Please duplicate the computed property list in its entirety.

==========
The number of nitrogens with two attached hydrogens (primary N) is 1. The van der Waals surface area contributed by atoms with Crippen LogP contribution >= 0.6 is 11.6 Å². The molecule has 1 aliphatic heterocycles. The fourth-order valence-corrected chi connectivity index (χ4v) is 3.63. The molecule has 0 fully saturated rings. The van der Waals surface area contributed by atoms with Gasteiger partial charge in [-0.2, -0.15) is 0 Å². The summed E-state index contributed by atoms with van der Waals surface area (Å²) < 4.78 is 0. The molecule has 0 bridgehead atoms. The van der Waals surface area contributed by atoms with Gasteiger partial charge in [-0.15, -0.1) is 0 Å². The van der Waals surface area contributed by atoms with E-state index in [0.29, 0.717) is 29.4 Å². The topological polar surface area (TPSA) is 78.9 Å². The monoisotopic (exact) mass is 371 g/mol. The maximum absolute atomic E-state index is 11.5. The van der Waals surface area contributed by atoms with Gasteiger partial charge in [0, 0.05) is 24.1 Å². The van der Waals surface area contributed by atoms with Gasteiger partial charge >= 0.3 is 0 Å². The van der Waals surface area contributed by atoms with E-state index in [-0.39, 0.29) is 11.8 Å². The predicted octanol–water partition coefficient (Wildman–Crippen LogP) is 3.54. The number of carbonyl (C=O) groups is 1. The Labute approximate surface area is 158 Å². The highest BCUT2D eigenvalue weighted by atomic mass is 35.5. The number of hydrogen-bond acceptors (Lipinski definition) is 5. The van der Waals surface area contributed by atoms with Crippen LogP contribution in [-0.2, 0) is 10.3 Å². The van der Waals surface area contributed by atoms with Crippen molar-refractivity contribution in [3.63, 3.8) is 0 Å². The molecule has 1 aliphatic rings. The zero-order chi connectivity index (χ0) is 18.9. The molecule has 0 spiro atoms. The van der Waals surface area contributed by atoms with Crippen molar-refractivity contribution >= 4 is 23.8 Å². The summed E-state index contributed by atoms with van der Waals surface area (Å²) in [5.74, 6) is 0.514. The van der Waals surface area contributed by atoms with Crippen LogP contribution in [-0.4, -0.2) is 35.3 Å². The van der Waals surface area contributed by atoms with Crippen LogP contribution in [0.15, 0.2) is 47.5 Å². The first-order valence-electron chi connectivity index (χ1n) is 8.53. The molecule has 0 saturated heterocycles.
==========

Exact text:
The number of nitrogens with two attached hydrogens (primary N) is 1. The van der Waals surface area contributed by atoms with Crippen LogP contribution >= 0.6 is 11.6 Å². The molecule has 1 aliphatic heterocycles. The fourth-order valence-corrected chi connectivity index (χ4v) is 3.63. The molecule has 0 fully saturated rings. The van der Waals surface area contributed by atoms with Gasteiger partial charge in [-0.2, -0.15) is 0 Å². The summed E-state index contributed by atoms with van der Waals surface area (Å²) < 4.78 is 0. The molecule has 0 bridgehead atoms. The van der Waals surface area contributed by atoms with Gasteiger partial charge in [-0.15, -0.1) is 0 Å². The van der Waals surface area contributed by atoms with E-state index in [0.29, 0.717) is 29.4 Å². The topological polar surface area (TPSA) is 78.9 Å². The monoisotopic (exact) mass is 371 g/mol. The maximum absolute atomic E-state index is 11.5. The van der Waals surface area contributed by atoms with Gasteiger partial charge in [0, 0.05) is 24.1 Å². The van der Waals surface area contributed by atoms with Gasteiger partial charge >= 0.3 is 0 Å². The van der Waals surface area contributed by atoms with E-state index in [-0.39, 0.29) is 11.8 Å². The predicted octanol–water partition coefficient (Wildman–Crippen LogP) is 3.54. The number of carbonyl (C=O) groups is 1. The Labute approximate surface area is 158 Å². The highest BCUT2D eigenvalue weighted by atomic mass is 35.5. The number of hydrogen-bond acceptors (Lipinski definition) is 5. The van der Waals surface area contributed by atoms with Crippen LogP contribution in [-0.2, 0) is 10.3 Å². The van der Waals surface area contributed by atoms with Crippen molar-refractivity contribution in [3.63, 3.8) is 0 Å². The molecule has 1 aliphatic rings. The zero-order chi connectivity index (χ0) is 18.9. The molecule has 0 spiro atoms. The van der Waals surface area contributed by atoms with Crippen molar-refractivity contribution >= 4 is 23.8 Å². The summed E-state index contributed by atoms with van der Waals surface area (Å²) in [5.74, 6) is 0.514. The van der Waals surface area contributed by atoms with Crippen LogP contribution in [-0.4, -0.2) is 35.3 Å². The van der Waals surface area contributed by atoms with Crippen LogP contribution in [0.15, 0.2) is 47.5 Å². The first-order valence-electron chi connectivity index (χ1n) is 8.53. The molecule has 0 saturated heterocycles.